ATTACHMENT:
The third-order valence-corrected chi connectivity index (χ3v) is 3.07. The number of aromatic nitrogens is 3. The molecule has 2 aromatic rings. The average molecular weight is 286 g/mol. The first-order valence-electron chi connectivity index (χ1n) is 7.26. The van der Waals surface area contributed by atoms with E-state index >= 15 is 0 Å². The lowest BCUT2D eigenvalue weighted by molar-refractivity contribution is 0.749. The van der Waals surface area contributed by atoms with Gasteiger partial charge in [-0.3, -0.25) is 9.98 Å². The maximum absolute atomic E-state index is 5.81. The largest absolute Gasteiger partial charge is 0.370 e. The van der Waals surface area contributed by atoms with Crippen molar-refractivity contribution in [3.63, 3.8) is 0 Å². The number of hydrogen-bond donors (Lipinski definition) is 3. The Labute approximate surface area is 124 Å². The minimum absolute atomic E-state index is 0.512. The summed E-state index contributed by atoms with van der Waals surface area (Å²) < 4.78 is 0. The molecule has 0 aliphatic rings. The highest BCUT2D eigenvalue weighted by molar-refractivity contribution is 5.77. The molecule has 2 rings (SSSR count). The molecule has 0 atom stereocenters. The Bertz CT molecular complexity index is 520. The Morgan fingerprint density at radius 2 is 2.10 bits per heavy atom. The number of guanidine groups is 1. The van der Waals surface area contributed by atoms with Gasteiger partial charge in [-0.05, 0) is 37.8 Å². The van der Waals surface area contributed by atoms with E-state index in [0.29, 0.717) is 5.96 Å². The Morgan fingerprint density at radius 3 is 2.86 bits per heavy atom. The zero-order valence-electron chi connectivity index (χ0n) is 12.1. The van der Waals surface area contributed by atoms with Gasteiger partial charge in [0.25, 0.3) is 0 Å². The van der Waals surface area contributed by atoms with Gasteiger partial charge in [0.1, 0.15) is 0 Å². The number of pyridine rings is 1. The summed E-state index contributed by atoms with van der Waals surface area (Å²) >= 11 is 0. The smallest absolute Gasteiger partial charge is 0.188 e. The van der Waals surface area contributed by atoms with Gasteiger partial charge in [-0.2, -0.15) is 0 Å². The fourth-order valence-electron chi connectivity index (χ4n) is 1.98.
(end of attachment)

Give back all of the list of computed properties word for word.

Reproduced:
The third-order valence-corrected chi connectivity index (χ3v) is 3.07. The number of aromatic nitrogens is 3. The molecule has 2 aromatic rings. The average molecular weight is 286 g/mol. The first-order valence-electron chi connectivity index (χ1n) is 7.26. The van der Waals surface area contributed by atoms with E-state index >= 15 is 0 Å². The lowest BCUT2D eigenvalue weighted by molar-refractivity contribution is 0.749. The van der Waals surface area contributed by atoms with Gasteiger partial charge in [-0.3, -0.25) is 9.98 Å². The maximum absolute atomic E-state index is 5.81. The largest absolute Gasteiger partial charge is 0.370 e. The van der Waals surface area contributed by atoms with Crippen molar-refractivity contribution in [3.63, 3.8) is 0 Å². The number of hydrogen-bond donors (Lipinski definition) is 3. The Labute approximate surface area is 124 Å². The minimum absolute atomic E-state index is 0.512. The summed E-state index contributed by atoms with van der Waals surface area (Å²) < 4.78 is 0. The molecule has 0 aliphatic rings. The highest BCUT2D eigenvalue weighted by molar-refractivity contribution is 5.77. The molecule has 2 rings (SSSR count). The molecule has 0 atom stereocenters. The Bertz CT molecular complexity index is 520. The Morgan fingerprint density at radius 2 is 2.10 bits per heavy atom. The number of guanidine groups is 1. The van der Waals surface area contributed by atoms with Gasteiger partial charge in [-0.05, 0) is 37.8 Å². The van der Waals surface area contributed by atoms with E-state index in [0.29, 0.717) is 5.96 Å². The Morgan fingerprint density at radius 3 is 2.86 bits per heavy atom. The zero-order valence-electron chi connectivity index (χ0n) is 12.1. The van der Waals surface area contributed by atoms with Gasteiger partial charge in [0.25, 0.3) is 0 Å². The van der Waals surface area contributed by atoms with Gasteiger partial charge in [0.1, 0.15) is 0 Å². The number of pyridine rings is 1. The summed E-state index contributed by atoms with van der Waals surface area (Å²) >= 11 is 0. The smallest absolute Gasteiger partial charge is 0.188 e. The van der Waals surface area contributed by atoms with Gasteiger partial charge in [-0.2, -0.15) is 0 Å². The fourth-order valence-electron chi connectivity index (χ4n) is 1.98.